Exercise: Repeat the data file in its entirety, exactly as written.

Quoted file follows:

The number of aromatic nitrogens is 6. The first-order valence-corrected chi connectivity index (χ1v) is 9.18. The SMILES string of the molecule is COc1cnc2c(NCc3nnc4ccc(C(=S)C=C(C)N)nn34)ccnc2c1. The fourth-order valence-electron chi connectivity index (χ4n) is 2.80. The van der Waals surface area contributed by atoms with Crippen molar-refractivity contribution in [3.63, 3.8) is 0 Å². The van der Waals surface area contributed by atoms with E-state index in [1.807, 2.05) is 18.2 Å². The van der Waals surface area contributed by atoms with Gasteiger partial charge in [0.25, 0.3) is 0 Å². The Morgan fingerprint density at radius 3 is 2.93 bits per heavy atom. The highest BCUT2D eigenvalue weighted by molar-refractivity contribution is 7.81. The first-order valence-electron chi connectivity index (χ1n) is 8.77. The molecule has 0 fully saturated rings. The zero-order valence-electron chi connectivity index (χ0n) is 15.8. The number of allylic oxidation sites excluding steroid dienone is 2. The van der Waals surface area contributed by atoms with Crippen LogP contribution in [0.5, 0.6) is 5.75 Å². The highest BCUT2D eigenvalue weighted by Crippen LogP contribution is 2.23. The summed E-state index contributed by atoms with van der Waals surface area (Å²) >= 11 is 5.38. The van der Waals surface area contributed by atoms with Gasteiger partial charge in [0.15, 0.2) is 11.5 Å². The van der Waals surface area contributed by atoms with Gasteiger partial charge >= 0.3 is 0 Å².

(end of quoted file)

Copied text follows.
The number of aromatic nitrogens is 6. The first-order valence-corrected chi connectivity index (χ1v) is 9.18. The SMILES string of the molecule is COc1cnc2c(NCc3nnc4ccc(C(=S)C=C(C)N)nn34)ccnc2c1. The fourth-order valence-electron chi connectivity index (χ4n) is 2.80. The van der Waals surface area contributed by atoms with Crippen molar-refractivity contribution in [3.63, 3.8) is 0 Å². The van der Waals surface area contributed by atoms with E-state index in [1.807, 2.05) is 18.2 Å². The van der Waals surface area contributed by atoms with Gasteiger partial charge in [0.25, 0.3) is 0 Å². The Morgan fingerprint density at radius 3 is 2.93 bits per heavy atom. The highest BCUT2D eigenvalue weighted by molar-refractivity contribution is 7.81. The first-order valence-electron chi connectivity index (χ1n) is 8.77. The molecule has 0 fully saturated rings. The zero-order valence-electron chi connectivity index (χ0n) is 15.8. The number of allylic oxidation sites excluding steroid dienone is 2. The van der Waals surface area contributed by atoms with Crippen LogP contribution in [0.5, 0.6) is 5.75 Å². The highest BCUT2D eigenvalue weighted by Crippen LogP contribution is 2.23. The summed E-state index contributed by atoms with van der Waals surface area (Å²) >= 11 is 5.38. The van der Waals surface area contributed by atoms with Gasteiger partial charge in [0.15, 0.2) is 11.5 Å². The van der Waals surface area contributed by atoms with Gasteiger partial charge >= 0.3 is 0 Å².